Pixie, the operating system for small accounting firms, raises £2.25 million from Triple Point Ventures, Seedcamp and MMC Ventures
17 September 19
17 September 19
The idea of “sustainable” investment has been around for over two decades but more recently, there’s been a shift in gear, an evolution of the concept that has enabled investors to see the idea beyond just a philanthropic tool. Impact investing, defined as for-profit investing in businesses that have a positive social impact, has emerged as prominent force for investors. Over the last decade there has been a surge of interest in impact investment with new analysis putting the size of the global market at $502bn.
For many investors it’s no longer enough that the investment vehicles they commit to, such as ethical funds, just avoid social damage. Nor are they happy to give up a fair market return to support companies that make a positive impact, which is what many socially responsible funds offer. The rise of impact investing has prompted a trend for investors to expect their funds to both perform well, and to have an effect on their sector, ramping up the pressure on firms globally.
The growth of impact investing has created new opportunities for investors to diversify, de-risk and boost their overall portfolio returns. A recent report from Morningstar and the WSJ, for example, shows that funds focused on sustainable investments have offered superior performance to non-sustainable investments over periods of one, three, five, and 10 years.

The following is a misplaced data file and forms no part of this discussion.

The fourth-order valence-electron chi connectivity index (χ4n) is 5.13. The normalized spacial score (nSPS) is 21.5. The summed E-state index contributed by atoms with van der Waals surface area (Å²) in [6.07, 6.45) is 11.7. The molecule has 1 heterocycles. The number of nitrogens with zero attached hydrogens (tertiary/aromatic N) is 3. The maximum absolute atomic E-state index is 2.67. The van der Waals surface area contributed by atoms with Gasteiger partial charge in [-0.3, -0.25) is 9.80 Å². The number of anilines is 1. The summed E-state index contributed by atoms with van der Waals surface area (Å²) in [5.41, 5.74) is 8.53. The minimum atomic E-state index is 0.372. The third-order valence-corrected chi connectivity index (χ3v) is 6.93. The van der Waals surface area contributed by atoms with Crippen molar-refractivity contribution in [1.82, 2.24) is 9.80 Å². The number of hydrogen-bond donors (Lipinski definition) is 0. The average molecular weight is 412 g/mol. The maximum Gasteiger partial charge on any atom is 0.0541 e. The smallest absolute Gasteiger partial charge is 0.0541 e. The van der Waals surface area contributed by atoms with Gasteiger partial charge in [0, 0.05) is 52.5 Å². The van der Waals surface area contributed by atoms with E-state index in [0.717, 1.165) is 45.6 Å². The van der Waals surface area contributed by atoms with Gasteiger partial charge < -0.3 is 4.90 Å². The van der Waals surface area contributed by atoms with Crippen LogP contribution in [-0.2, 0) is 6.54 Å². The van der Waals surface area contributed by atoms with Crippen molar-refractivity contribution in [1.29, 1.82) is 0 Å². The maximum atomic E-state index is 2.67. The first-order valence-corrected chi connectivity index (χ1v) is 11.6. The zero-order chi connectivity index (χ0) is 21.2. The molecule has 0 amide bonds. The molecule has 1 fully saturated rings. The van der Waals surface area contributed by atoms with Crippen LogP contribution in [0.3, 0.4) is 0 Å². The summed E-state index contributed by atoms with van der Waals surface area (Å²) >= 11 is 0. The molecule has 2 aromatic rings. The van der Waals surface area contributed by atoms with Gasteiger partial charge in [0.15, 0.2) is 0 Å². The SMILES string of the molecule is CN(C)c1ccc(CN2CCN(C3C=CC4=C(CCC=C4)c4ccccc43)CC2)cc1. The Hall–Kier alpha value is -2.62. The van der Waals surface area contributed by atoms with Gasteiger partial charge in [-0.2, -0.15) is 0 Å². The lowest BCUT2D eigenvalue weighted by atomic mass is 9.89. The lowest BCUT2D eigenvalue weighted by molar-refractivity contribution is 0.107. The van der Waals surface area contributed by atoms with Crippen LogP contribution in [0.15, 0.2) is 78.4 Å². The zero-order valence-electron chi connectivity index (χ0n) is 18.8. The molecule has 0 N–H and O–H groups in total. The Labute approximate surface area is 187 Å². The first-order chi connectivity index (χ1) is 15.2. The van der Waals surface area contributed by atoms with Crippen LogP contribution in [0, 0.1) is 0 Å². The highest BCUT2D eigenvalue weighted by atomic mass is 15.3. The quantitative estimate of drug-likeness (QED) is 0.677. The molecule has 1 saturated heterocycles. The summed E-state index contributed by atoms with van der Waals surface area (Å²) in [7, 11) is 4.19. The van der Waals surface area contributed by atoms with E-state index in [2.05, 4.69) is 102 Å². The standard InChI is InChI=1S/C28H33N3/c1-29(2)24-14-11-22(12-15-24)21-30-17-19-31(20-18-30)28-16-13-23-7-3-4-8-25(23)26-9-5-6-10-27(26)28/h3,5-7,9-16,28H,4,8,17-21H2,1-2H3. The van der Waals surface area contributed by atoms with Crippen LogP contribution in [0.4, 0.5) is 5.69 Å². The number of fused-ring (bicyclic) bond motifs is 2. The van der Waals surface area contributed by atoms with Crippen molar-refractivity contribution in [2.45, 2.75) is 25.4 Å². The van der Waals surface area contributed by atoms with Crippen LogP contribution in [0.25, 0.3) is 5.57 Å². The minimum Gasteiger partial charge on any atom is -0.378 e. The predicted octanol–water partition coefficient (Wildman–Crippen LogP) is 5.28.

The impact investing boom has also given rise to a new generation of investors. Recent research by the Morgan Stanley Institute for Sustainable Investing revealed that millennial investors are twice as likely as the overall investor population to invest in companies targeting social or environmental goals.
As we undergo one of the largest intergenerational wealth transfer in history – with up to $30tn expected to be passed from baby boomers to generation X and on to millennials, this is continuing to keep up the momentum on impact investing, further pushing it into the mainstream, and having an impact on other generations too. Triodos, the sustainable bank, recently found that nearly two thirds of UK citizens would prefer their money to support companies that are not only profitable, but that also have a positive impact on society and the environment.
As investor’s appetite for more socially-minded investing increases, we anticipate this area to grow strongly over the next few years as providers adapt their offerings to match a greater focus on investments that make a positive contribution to society as well as creating positive returns for investors.
This article was written by Julian Pickstone, Head of Social Impact at Triple Point. The article was originally published in Pensions for Purpose